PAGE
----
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Incorporating Multimedia Content to Enhance and Re-focus Course Delivery for a Multidisciplinary Engineering Laboratory

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2015 ASEE Annual Conference & Exposition


Seattle, Washington

Publication Date

June 14, 2015

Start Date

June 14, 2015

End Date

June 17, 2015





Conference Session

Division Experimentation & Lab-Oriented Studies: Pedagogy of Lab-Oriented Courses

Tagged Division

Division Experimentation & Lab-Oriented Studies

Page Count


Page Numbers

26.941.1 - 26.941.11



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Paper Authors


Ventzislav Karaivanov Colorado School of Mines

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• Ventzi Karaivanov, Teaching Associate Professor, Ph.D., Department of Mechanical Engineering, Colorado School of Mines.
• Ph.D.– Mechanical Engineering, Swanson School of Engineering at University of Pittsburgh, 2009.
“Life prediction modeling of thermal barrier coated turbine airfoils”
Teaching and Professional societies
• Teaching Interests: Mechanics of Materials, Computer Aided Engineering, Dynamics, Engineering Vibrations, Multidisciplinary Engineering Laboratory.
• American Society of Mechanical Engineers
• American Society of Engineering Education

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Jeffrey A. Holley P.E. Colorado School of Mines

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Jeffrey Holley, PE received a B.S. in Engineering from Colorado School of Mines in 1988, a M.B.A. from the University of Colorado in 1993, and a M.S. in Environmental Science and Engineering from the Colorado School of Mines in 2011. As a practicing civil engineer registered in 14 western states his specialties include planning and construction document preparation for grading, drainage, infrastructure utility, and storm water quality enhancement design. As an instructor at CSM he has had the opportunity to teach Water and Wastewater Treatment, Fluid Mechanics, Multidisciplinary Engineering Laboratory II, Engineering Field Session – Civil, Mechanics of Materials, Dynamics for Mining Engineers, Statics, and Senior Design.

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Incorporating Multimedia Content to Enhance and Re-focus Course Delivery for a Multidisciplinary Engineering LaboratoryWhile electronic and on-line resources have made the remote delivery of lecture-based coursescommon place, the importance attached to the undergraduate laboratory experience has, incontrast, grown. Engineering-based knowledge is traditionally gained practically in educationallaboratories. Initiated in 1997, the Multidisciplinary Engineering Laboratory Sequence (MEL)was created to provide students with a foundation in engineering fundamentals, skills to adapt torapidly changing technology, and an aptitude for life-long learning. MEL’s educationalobjectives have been focused on experiments that span multiple disciplines, extend knowledge,and cultivate teamwork and leadership. From the beginning there were challenges to deliveringa uniform curriculum. Instructors wrestle with a “hands-off” approach versus a traditionalexplain-all-the-steps approach to successfully develop a student’s cognition (instrumentation anddata analysis), psychomotor (apparatus operation and sensory awareness), and the affectivedomain (learning from failure, creativity, and communication). Also, it has been observed thatlaboratory apparatus credibility and data relevance are critical for students to successfullyinternalize their experience. Preparation in advance of an upcoming exercise is the key tostudent success, and efforts to encourage preparation have lasting returns.There may be as many as seven sections for each course in the sequence taking place each week.Scheduling necessitates the involvement of several different instructors to staff the course, eachbringing with them areas of expertise ranging from theory, to instrumentation, to dataacquisition, to lab experience. The diversity makes the laboratory experience rich, but alsopresents challenges to optimizing course delivery to individual sections. To enhance studentexperience, short videos and slide presentations bringing together all of the instructors’ expertisewere created to supplement the written introductions, descriptions, and pre-laboratoryworksheets that have traditionally been provided. The resulting multimedia resources addressmultiple learning modes, accommodate the student’s schedules, and provide a host of differentmeans by which students can access the material. The ability to view the material multiple timesand concentrate on challenging subject areas appears to be popular among students; it hasincreased efficiency and allowed for the expansion of course content. The viewing statisticsshow that video modules are initially viewed prior to the lab period and, again, during thepreparation of the final report.This paper will explore the concerns and motivations that preceded preparation of multimediacontent, outline thoughts to aid future production of effective course material videos based onexperience gained, and assess changes in terms of the student experience and outcomes.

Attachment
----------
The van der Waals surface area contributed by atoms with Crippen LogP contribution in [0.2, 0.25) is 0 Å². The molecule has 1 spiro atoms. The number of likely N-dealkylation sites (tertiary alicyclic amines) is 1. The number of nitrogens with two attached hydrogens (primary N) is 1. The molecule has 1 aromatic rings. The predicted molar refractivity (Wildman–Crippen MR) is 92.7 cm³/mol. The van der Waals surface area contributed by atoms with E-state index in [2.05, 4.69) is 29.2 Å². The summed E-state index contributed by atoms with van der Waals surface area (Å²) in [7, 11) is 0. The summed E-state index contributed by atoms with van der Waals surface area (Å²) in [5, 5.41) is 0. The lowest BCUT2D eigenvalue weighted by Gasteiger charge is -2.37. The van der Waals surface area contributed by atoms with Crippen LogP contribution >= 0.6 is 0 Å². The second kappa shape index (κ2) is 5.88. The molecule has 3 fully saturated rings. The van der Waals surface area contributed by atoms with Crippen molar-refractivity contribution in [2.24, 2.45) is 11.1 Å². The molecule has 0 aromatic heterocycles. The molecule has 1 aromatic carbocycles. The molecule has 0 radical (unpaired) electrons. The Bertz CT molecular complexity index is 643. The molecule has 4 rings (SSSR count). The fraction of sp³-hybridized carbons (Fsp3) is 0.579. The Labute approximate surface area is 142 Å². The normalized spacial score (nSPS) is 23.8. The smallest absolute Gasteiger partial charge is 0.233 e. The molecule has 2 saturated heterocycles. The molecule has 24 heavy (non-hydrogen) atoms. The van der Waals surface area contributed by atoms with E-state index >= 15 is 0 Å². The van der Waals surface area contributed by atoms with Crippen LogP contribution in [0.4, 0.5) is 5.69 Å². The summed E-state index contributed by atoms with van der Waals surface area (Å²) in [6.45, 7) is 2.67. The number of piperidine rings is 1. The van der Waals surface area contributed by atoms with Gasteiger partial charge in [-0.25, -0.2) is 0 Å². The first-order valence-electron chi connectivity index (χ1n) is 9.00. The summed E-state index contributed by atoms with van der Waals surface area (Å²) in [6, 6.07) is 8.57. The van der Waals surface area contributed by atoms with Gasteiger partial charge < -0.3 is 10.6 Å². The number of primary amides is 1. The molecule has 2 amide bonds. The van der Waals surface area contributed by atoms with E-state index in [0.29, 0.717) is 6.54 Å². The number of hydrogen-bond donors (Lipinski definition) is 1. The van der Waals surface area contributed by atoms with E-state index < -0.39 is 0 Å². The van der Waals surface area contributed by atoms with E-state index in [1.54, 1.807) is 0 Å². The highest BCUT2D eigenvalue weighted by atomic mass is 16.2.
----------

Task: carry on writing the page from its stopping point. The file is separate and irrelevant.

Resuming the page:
Karaivanov, V., & Holley, J. A. (2015, June), Incorporating Multimedia Content to Enhance and Re-focus Course Delivery for a Multidisciplinary Engineering Laboratory Paper presented at 2015 ASEE Annual Conference & Exposition, Seattle, Washington. 10.18260/p.24278

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